Posted by Jonathan Maus (Publisher/Editor) on February 3rd, 2010 at 1:57 pm
With the Obama Administration’s announcement of $8 billion for high-speed rail projects across America, I wondered if any of that money might help bolster our country’s trail network.
The Rails to Trails Conservancy seemed like a natural place to start, but it turns out that the development of new high-speed rail corridors involves a different set of players than the conversion of old railroad lines into bike trails (which is RTC’s specialty).
I was eventually referred to Champe Burnley, President of the Virginia Bicycle Federation. Mr. Burnley, as it turns out, has been on something of a crusade for the last year to get bike trails alongside new rail corridors and he thinks new high-speed rail corridors would be “ideal” for this purpose.
To illustrate his enthusiasm, Burnley sent me this nice before/after from a presentation he’s been giving;
Burnley says “We’ve been pushing hard on the railroads,” but he was quick to add that railroad operators don’t want bikes anywhere near their lines. With high-speed rail — where trains could go over 100 mph — this fears of liability and safety (sincere or not) are certain to impact the discussion.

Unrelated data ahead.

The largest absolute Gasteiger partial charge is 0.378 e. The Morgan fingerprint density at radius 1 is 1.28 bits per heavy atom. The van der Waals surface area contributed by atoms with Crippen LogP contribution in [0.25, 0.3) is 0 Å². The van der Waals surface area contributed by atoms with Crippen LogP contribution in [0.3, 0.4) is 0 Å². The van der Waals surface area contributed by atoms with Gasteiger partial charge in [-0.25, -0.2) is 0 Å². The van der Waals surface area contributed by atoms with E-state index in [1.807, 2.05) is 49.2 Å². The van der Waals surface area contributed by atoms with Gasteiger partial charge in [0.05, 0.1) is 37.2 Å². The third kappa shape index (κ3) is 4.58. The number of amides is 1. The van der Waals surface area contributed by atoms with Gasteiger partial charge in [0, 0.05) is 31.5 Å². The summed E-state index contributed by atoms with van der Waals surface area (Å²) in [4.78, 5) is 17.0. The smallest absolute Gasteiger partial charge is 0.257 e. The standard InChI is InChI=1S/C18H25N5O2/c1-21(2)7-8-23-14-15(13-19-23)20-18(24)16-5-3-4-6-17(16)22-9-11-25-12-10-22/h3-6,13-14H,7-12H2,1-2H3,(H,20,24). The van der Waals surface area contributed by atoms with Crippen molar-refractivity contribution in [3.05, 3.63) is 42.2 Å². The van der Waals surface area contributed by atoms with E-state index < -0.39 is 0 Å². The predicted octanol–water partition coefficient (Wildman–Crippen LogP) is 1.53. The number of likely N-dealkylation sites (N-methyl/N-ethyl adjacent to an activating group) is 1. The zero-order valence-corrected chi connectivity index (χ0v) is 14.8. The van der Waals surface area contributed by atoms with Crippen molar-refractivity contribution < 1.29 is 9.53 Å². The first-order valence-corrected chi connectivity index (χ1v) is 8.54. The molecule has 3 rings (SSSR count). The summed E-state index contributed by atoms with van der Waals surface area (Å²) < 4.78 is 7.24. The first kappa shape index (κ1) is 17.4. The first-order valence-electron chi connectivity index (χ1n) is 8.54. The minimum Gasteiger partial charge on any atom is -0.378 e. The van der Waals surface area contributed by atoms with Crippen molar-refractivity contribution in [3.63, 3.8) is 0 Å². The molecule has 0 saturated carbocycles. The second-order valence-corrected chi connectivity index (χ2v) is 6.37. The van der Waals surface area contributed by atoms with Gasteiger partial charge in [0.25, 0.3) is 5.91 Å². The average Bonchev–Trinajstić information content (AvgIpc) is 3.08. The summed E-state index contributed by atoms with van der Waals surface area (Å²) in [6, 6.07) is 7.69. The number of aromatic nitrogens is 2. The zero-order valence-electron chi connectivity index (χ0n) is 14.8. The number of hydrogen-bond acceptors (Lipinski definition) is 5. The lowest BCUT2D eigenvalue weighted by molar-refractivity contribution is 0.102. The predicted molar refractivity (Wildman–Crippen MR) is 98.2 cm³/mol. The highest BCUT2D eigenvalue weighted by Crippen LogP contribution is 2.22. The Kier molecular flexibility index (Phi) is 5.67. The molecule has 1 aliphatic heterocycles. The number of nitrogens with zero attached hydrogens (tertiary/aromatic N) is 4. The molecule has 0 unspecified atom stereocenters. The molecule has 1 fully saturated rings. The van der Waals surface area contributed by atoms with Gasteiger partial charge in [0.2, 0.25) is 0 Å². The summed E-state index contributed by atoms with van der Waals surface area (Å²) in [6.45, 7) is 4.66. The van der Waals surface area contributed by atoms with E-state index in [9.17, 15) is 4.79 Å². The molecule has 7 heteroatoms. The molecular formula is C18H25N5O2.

What we’re going to do is hand this money over to private railroad companies… That’s 8 billion of our money and we deserve benefits of access so we can use these corridors.”
— Champe Burnley, president of Virginia Bike Federation
“The typical argument is that it’s too dangerous to have rail trail, but data just doesn’t support that.” Burnley maintains that having a trail alongside a rail line actually improves safety. He cites a study of rails-with-trail projects that shows reduced trespassing, dumping and vandalism in addition to improved safety because trails tend to “channelize users to safe crossings.”
Burnley also made an interesting point that I hadn’t considered. “What we’re going to do is hand this money over to private railroad companies… That’s 8 billion of our money and we deserve benefits of access so we can use these corridors.”
How does Burnley propose trail advocates get access to these new corridors? He says he’s already spoken with congressional offices about an idea to set aside 2-3% of the new transportation bill to build trails alongside federally-funded rail corridors.
“I’m not sure if we can get the ties in this by the time the transportation bill comes out — but we need to create the mindset.”
Burnley added that since Obama’s announcement, “I’ve gotten all sorts of emails from people who are finally realizing what’s going on.” At VABike.org, Burnley has posted a Rails with Trails Petition that has already been signed by a long list of regional and national bike advocacy groups.
I plan to meet Mr. Burnley at the National Bike Summit coming up in March. I’ll keep you posted on any developments.